Another factor that conjures in hiding the role of human judgment in science is the fiction that there is such thing as a quasi algorithm-like thing called “the scientific method.” While philosophers of the early part of the 20th century kept searching for it, the consensus nowadays is that it doesn’t exist. Yet scientists themselves help perpetuate the myth, both in references to the phantomatic method in introductory textbooks, and also by creating “the false impression of a regular, orderly method by writing up their findings in ways which gloss over the real messiness of discovery.” ...I post this to show how anti-science modern philosophers are. They have a consensus that there is no scientific method!
Here is one gem from the chapter: “Another of Einstein’s remarks is extremely revealing. He once said, ‘I find the idea quite intolerable that an electron exposed to radiation should choose of its own free will, not only its moment to jump off, but also its direction. In that case, I would rather be a cobbler, or even an employee in a gaming-house, than a physicist.'” This is an expression of a strongly emotionally held aesthetic judgment. Nothing to do with physics or mathematics as ordinarily understood, or the quest for truth, for that matter.
The Einstein example is particularly revealing. Einstein is famous for allowing his quasi-religious prejudices to reject quantum mechanics. Mainstream physicists all accepted quantum mechanics, and considered Einstein to be intellectually senile.
Yes, Einstein used emotional and aesthetic opinions to reject a perfectly good. How does this disprove the scientific method? The quantum theory was accepted on the merits, and Einstein's unscientific objections were not.
Here is another silly argument:
My favorite example among those cited by Julian is Boyle, who was “persistent in holding to his theory when observation refused to confirm it. On 49 occasions he tested his hypothesis that smooth bodies that stuck together in air would come apart in a vacuum, without success, yet succeeded on the 50th attempt.”I would assume that he had some good reasons for his persistance. Pigliucci assumes that he was unscientific, or not following a scientific method.
I might attempt to run a marathon 49 times, and finally succeed on my 50th attempt. Does that mean that I am stupid, or unscientific, or failing to learn from my experience? Of course not.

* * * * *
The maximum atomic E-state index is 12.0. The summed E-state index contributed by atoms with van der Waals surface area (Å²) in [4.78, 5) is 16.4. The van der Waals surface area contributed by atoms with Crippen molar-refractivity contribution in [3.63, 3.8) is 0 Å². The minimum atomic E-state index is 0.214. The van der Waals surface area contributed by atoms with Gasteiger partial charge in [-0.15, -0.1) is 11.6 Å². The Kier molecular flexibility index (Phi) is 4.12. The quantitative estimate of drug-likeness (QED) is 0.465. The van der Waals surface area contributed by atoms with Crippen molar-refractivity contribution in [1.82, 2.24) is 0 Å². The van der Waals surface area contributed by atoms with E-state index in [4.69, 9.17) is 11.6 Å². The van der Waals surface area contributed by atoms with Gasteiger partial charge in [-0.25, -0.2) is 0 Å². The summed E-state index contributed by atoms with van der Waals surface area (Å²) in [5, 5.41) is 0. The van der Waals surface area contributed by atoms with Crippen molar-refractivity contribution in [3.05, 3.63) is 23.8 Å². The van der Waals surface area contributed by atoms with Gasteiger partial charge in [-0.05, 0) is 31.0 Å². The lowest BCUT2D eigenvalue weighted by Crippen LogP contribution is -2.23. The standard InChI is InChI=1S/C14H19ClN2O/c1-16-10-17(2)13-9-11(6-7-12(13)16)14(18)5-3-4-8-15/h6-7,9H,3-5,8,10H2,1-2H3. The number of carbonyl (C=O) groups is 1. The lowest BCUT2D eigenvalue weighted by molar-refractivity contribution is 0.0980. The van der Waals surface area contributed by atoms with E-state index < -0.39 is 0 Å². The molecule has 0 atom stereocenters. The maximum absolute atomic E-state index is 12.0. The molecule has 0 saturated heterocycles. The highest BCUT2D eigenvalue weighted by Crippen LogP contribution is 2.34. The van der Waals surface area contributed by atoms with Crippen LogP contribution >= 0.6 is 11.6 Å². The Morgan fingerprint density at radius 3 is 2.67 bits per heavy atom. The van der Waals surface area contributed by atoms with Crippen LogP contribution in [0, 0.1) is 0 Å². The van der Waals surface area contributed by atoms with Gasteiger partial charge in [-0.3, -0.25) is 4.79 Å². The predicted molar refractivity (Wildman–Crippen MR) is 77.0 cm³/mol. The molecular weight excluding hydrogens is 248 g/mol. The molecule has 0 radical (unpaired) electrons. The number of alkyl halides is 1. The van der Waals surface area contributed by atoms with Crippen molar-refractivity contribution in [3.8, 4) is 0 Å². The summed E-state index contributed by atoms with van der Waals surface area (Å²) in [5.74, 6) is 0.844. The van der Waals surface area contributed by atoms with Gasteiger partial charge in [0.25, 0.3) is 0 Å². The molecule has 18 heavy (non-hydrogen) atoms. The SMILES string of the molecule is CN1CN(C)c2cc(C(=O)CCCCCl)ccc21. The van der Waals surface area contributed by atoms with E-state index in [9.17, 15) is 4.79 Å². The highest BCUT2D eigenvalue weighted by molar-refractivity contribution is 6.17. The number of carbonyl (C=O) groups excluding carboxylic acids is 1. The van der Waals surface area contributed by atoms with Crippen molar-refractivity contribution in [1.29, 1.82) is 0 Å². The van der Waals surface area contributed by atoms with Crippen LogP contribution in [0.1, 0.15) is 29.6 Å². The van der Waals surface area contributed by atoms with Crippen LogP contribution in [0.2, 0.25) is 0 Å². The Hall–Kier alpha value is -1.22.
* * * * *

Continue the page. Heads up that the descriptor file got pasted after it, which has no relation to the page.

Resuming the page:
If there is a common thread in philosophy today, it is that they do everything they can to deny truth, to deny knowledge, and to deny science.
As in the case of a poll Baggini cites from 1999: when 90 leading physicists were asked which interpretation of quantum mechanics they thought was best, 4 voted for Copenhagen, 30 for Many Worlds, and 50 said either none of the above or undecided. ...It is embarrassing that so many physicists subscribe to Many Worlds, as that is an unscientific idea. But Bohr was simply being a logical positivist, and his view is what was adopted by the textbooks. It was only rejected by a few cranks like Einstein, Bohm, Bell, and a bunch of modern philosophers.
Scientists — below the surface, mostly in private or informal exchanges — even disagree on major issues of epistemology and metaphysics. For instance, “Bohr … completely rejected scientific realism. ‘There is no quantum world. There is only an abstract quantum mechanical description,’ he said. ‘It is wrong to think that the task of physics is to find out how nature is. Physics concerns what we can say about nature.'” Needless to say, a number of his colleagues disagreed vehemently, thus unwittingly engaging in philosophical debates about the nature and scope of their discipline.
Modern philosophers hate positivism because they hate the idea of scientific truth.
And of course beauty and aesthetics are not, in fact, guarantors of truth: “As George Ellis and Joe Silk point out, ‘Experiments have proved many beautiful and simple theories wrong, from the steady-state theory of cosmology to the SU(5) Grand Unified Theory of particle physics, which aimed to unify the electroweak force and the strong force.'”No, those theories are not beautiful or simple. A steady-state cosmology requires strange forces for counteracting gravity, something for making an equilibrium, some way of creating stars, etc. It is a mess. The SU(5) theory is much more complicated than the Standard Model, as it requires about twice as many bosons, and many more free parameters that would have to be determined by experiment.
For all this, philosophers reject the scientific method? Weird.